"Rather than throwing our hands up in the air and saying, 'Welp, guess it's better for some potential terrorists to have easy access to guns than to inconvenience anyone who wants a gun,' what about fixing the problems with the list - implementing an appeals process, for instance - and then using it as a tool to keep people who shouldn't have guns from getting guns?" writes Doktor Zoom on Wonkette.

The Washington Post's Eugene Volokh argues that even a more carefully curated watch list would pose serious legal concerns, however.

The right to own a firearm is protected in the Second Amendment to the US Constitution, and Ms Feinstein's Senate proposal - for instance - gives the US attorney general the power to take away that right based solely on a "reasonable belief" that the purchaser may use the weapon "in connection with terrorism".

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Media captionPresident Obama outlines actions he thought ought to be taken to fight the evolving threat

"If you have a constitutional right to do something, the government has to do more than just provide the attorney general's suspicion and speculation as a basis for denying you that right," Volokh writes. "This isn't a supposedly modest, limited gun control measure. It cuts to the heart of the constitutional right itself."

Volokh's view highlights an irony that has emerged during the new debate over government watch lists. For years, such lists have been more sharply attacked from the left than the right.

In 2010, ACLU executive director Anthony D Romero called the watch lists "a mess".

The Intercept's Jeremy Scahill and Ryan Devereaux denounced what they view as a "confounding and convoluted system" for managing the watch list in a July 2014 article.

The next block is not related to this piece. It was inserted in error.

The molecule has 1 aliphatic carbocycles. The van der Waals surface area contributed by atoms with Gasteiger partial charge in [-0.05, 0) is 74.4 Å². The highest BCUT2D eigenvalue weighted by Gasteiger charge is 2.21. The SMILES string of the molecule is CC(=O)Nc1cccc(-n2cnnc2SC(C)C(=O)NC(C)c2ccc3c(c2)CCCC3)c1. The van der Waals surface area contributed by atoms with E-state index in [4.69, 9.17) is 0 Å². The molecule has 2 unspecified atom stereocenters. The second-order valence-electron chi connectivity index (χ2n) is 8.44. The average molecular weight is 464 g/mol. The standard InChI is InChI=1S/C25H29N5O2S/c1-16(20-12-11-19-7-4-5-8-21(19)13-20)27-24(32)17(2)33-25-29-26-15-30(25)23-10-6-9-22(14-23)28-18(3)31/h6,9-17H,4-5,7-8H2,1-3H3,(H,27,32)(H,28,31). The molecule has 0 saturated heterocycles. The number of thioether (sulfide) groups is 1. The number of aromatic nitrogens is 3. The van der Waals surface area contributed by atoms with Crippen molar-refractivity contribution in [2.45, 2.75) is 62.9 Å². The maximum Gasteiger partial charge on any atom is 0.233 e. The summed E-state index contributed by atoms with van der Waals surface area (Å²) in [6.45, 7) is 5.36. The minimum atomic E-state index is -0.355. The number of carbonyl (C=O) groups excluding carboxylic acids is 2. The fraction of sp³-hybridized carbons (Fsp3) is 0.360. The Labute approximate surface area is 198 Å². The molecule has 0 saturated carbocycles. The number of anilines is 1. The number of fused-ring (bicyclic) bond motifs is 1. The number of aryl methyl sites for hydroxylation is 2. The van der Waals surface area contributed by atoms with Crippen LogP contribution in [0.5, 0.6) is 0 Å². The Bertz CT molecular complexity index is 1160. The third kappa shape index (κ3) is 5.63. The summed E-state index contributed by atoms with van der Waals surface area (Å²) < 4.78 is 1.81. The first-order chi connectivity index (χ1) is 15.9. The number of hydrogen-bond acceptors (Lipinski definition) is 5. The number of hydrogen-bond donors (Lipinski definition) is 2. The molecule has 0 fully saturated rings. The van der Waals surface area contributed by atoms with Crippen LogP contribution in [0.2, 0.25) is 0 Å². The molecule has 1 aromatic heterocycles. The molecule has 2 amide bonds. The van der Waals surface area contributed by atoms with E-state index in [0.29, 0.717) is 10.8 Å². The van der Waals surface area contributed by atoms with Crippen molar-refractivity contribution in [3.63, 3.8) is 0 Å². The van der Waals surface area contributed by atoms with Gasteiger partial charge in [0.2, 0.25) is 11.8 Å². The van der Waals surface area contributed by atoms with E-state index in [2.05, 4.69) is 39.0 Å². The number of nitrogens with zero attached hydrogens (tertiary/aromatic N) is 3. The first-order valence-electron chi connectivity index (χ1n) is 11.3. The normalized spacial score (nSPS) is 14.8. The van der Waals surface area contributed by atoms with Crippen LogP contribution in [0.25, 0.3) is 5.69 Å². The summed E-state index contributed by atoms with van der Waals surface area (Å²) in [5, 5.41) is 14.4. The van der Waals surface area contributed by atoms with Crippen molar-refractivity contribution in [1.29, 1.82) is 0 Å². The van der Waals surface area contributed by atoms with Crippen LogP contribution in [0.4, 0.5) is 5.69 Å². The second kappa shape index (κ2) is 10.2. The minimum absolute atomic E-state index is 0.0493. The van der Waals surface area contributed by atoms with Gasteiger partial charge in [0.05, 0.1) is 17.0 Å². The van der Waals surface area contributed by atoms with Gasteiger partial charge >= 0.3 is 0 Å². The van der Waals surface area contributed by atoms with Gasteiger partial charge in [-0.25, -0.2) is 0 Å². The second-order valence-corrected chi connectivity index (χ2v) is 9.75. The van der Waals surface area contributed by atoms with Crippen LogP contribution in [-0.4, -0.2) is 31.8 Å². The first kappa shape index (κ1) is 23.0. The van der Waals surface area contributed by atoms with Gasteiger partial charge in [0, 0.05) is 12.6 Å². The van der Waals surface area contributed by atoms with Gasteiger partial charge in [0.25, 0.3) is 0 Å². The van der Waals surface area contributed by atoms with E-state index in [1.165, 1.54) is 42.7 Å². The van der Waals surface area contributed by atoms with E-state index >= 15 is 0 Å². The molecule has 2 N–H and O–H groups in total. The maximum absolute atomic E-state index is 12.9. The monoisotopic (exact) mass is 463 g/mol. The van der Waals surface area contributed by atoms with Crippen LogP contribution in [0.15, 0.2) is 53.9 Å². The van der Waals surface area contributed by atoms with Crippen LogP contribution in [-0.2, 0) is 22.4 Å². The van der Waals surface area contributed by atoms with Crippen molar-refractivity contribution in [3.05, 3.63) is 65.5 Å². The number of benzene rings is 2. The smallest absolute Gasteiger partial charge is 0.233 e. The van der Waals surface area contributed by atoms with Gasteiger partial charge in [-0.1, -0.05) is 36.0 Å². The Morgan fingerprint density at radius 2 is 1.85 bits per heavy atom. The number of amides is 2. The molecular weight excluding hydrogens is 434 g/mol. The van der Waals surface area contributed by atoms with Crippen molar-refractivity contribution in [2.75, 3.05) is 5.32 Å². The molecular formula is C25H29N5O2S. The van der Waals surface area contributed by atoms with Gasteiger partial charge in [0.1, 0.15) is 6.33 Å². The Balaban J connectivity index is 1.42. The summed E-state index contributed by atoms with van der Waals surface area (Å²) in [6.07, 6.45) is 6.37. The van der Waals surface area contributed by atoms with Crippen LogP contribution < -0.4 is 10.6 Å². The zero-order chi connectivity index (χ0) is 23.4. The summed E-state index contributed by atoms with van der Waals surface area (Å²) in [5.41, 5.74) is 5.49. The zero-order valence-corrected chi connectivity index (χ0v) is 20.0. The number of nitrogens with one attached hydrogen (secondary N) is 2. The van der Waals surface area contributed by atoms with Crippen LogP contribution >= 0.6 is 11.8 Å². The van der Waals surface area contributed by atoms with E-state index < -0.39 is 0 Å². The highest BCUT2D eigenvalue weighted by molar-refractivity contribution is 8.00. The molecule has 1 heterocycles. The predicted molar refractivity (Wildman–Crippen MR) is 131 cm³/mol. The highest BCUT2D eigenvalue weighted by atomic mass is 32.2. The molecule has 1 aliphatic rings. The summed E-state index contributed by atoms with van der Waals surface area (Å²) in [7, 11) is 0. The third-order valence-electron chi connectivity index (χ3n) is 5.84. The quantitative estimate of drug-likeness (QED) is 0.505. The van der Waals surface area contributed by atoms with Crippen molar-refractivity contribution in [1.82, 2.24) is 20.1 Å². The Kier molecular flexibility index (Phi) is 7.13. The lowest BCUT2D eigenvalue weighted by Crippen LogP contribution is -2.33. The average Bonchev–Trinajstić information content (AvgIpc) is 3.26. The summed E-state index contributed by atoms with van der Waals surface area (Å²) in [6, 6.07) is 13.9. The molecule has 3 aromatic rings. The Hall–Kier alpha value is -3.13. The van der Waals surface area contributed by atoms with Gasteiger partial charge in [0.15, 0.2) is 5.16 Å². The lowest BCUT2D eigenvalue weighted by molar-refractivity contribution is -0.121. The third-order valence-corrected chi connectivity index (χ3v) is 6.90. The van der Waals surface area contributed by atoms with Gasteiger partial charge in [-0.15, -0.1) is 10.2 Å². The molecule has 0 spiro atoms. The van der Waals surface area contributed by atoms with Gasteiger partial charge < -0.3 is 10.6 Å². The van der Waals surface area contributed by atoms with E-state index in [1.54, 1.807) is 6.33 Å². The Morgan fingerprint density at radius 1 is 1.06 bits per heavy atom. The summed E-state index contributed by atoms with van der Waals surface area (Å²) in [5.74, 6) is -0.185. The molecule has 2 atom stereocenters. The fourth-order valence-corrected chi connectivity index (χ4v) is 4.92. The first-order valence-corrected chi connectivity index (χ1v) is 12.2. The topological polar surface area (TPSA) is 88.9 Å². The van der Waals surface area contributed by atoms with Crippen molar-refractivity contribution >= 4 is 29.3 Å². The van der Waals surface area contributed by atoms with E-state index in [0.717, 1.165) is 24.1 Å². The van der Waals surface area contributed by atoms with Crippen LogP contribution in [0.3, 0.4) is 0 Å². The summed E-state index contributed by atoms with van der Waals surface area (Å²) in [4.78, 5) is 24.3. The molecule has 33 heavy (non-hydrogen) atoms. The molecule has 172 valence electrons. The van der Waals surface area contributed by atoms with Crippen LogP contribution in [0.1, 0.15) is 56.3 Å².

They obtained a secret government document detailing how federal officials compile the watch list and argued that the process is arbitrary, riddled with loopholes and largely free from substantive oversight.

"A broad definition of what constitutes terrorism and a low threshold for designating someone a terrorist," they write, "opens the way to ensnaring innocent people in secret government dragnets."

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Image caption Florida Senator Marco Rubio says the US government terrorist watch list is 'not a perfect database'

The Guardian's Trevor Timm calls the no-fly list an "abomination" and says "it's shameful that the Democratic Party is not only defending it but trying to further legitimise and entrench it into America's laws".

"While there is some political usefulness in showing just how in bed the Republican Party is with gun lobbyists, using an awful tool like the no-fly list shouldn't be the way to do it," he writes.

Mr Obama's speech on Sunday night highlighted a change in the way Democrats are now framing the gun-control debate from one of crime prevention and safety to that of national security - perhaps in hopes of breaking a policy deadlock that has long seemed insurmountable.

Like many recent national security arguments, however, individual liberty and constitutional concerns stand in the way. This time, however, the political battle lines seem largely reversed.